THINNING RESIDUES AS A SOURCE OF BROWSE FOR MOOSE IN MANAGED FORESTS IN FINLAND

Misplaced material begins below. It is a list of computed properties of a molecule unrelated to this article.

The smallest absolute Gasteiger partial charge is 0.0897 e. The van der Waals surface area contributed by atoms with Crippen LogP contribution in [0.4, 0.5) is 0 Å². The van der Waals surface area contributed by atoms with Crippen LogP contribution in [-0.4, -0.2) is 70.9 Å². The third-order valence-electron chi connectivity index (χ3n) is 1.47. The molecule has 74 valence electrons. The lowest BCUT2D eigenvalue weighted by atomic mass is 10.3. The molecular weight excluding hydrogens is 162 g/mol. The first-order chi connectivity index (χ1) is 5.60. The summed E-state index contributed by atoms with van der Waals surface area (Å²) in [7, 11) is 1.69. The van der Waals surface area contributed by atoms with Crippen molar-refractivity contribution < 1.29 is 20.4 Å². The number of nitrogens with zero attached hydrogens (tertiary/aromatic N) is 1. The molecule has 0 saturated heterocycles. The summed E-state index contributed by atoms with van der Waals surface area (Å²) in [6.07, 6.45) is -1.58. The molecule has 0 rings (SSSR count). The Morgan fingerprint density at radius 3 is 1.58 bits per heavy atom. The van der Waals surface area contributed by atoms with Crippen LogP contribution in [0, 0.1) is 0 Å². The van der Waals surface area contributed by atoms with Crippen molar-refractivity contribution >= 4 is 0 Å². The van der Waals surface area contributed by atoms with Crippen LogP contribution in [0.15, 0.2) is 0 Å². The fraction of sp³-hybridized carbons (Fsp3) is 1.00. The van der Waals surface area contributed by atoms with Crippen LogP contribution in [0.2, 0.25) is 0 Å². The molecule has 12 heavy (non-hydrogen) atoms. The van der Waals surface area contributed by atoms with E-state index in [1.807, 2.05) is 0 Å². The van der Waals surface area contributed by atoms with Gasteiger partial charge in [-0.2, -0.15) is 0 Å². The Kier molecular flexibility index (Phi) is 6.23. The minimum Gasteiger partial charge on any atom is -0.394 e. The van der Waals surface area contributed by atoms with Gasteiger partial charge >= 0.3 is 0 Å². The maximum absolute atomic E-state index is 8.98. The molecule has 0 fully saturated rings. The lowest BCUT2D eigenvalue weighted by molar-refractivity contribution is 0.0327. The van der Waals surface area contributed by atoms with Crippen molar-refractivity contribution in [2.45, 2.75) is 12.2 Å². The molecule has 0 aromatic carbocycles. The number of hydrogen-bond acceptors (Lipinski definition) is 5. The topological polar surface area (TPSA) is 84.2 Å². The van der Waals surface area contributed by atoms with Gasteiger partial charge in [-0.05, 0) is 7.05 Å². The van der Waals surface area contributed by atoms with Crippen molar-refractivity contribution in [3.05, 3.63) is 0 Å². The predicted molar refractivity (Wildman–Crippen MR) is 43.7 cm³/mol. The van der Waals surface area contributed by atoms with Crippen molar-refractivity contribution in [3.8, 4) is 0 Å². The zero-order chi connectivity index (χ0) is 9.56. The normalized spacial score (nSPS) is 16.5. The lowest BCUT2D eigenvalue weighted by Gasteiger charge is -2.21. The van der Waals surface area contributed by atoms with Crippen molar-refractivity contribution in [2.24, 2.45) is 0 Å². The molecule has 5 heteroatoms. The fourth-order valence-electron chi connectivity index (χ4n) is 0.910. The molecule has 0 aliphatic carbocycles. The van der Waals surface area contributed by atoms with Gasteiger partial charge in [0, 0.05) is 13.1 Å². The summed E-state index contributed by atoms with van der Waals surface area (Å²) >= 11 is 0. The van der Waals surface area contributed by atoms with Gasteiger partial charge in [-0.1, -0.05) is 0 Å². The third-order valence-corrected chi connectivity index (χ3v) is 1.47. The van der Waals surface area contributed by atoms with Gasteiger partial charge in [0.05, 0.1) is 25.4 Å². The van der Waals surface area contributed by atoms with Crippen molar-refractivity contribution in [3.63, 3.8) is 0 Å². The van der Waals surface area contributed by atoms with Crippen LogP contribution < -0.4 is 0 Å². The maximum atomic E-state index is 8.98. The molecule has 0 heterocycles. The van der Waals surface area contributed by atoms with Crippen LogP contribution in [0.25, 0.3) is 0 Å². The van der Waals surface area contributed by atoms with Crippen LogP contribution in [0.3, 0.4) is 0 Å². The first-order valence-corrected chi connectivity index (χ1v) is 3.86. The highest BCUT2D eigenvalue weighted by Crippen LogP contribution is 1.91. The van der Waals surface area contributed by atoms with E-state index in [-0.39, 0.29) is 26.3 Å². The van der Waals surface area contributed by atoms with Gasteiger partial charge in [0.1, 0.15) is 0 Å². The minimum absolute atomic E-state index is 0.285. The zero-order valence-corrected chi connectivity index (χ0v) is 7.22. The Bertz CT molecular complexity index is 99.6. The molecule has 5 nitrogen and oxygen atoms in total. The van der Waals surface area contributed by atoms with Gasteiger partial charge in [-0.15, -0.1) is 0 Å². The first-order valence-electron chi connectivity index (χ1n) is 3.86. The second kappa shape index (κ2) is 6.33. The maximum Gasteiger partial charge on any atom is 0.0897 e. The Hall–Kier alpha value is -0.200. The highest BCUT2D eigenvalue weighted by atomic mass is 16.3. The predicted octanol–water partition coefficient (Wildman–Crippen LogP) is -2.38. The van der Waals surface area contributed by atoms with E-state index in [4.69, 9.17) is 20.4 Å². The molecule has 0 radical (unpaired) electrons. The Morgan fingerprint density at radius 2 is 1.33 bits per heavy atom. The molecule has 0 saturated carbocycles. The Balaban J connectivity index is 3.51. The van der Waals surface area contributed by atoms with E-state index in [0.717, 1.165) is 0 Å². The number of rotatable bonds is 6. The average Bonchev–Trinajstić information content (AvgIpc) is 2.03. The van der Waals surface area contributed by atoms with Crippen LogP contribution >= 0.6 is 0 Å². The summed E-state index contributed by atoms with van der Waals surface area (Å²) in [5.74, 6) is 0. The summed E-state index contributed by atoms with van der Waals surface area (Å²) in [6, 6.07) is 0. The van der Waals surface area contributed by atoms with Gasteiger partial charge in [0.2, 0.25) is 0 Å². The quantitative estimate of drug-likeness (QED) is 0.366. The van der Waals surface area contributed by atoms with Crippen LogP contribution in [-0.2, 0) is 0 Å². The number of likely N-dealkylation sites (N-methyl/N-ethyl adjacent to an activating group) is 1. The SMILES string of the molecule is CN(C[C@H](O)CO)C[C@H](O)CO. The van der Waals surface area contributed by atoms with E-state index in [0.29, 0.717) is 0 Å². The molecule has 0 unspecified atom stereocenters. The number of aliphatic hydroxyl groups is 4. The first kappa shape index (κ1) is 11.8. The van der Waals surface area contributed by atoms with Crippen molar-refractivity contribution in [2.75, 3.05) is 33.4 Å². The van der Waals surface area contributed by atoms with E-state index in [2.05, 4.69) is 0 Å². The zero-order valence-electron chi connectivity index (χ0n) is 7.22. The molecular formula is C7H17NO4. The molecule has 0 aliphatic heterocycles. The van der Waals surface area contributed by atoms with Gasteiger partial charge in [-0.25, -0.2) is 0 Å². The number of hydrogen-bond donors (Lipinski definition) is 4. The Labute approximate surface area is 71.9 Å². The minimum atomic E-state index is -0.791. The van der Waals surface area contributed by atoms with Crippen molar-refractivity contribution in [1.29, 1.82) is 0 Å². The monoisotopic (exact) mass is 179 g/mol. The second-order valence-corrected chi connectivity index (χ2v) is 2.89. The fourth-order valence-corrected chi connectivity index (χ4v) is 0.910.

Moose (Alces alces) browsing causes considerable damage in young Scots pine (Pinus sylvestris) stands in Finland. In this study, we examined the possibility of increasing moose browse in managed forests by providing cutting residues (i.e., the tops of different tree species) from commercial thinnings made in early or midwinter. The study was carried out in 24 thinned stands in southern and central Finland during 1993-98. Moose browsing on cut tree tops was measured on circular plots, as well as at feeding sites with salt (Na+) stones and on plots where the cut tree tops were raised up from the ground. The biomass of tree tops consumed in the thinned stands was even greater than that measured in young pine stands. The biomass consumption was increased by propping the tree tops against standing trees or rocks. Placing salt stones to attract moose had no effect on browsing on the pine tops raised up at the feeding sites. The phenolic acid concentrations were generally higher in the cut pine tops than in the side twigs of standing trees or in young pines, indicating that the high consumption by moose was not explained by low phenolic acid concentrations. According to the fecal pellet groups, 19-23 moose days/ha were spent in the thinned stands. We estimate that a 10 ha cutting area would provide food during 2 winter months for moose at a density of 1 animal/km2. We conclude that more accessible winter food can be provided by timing the cuttings in early and midwinter.
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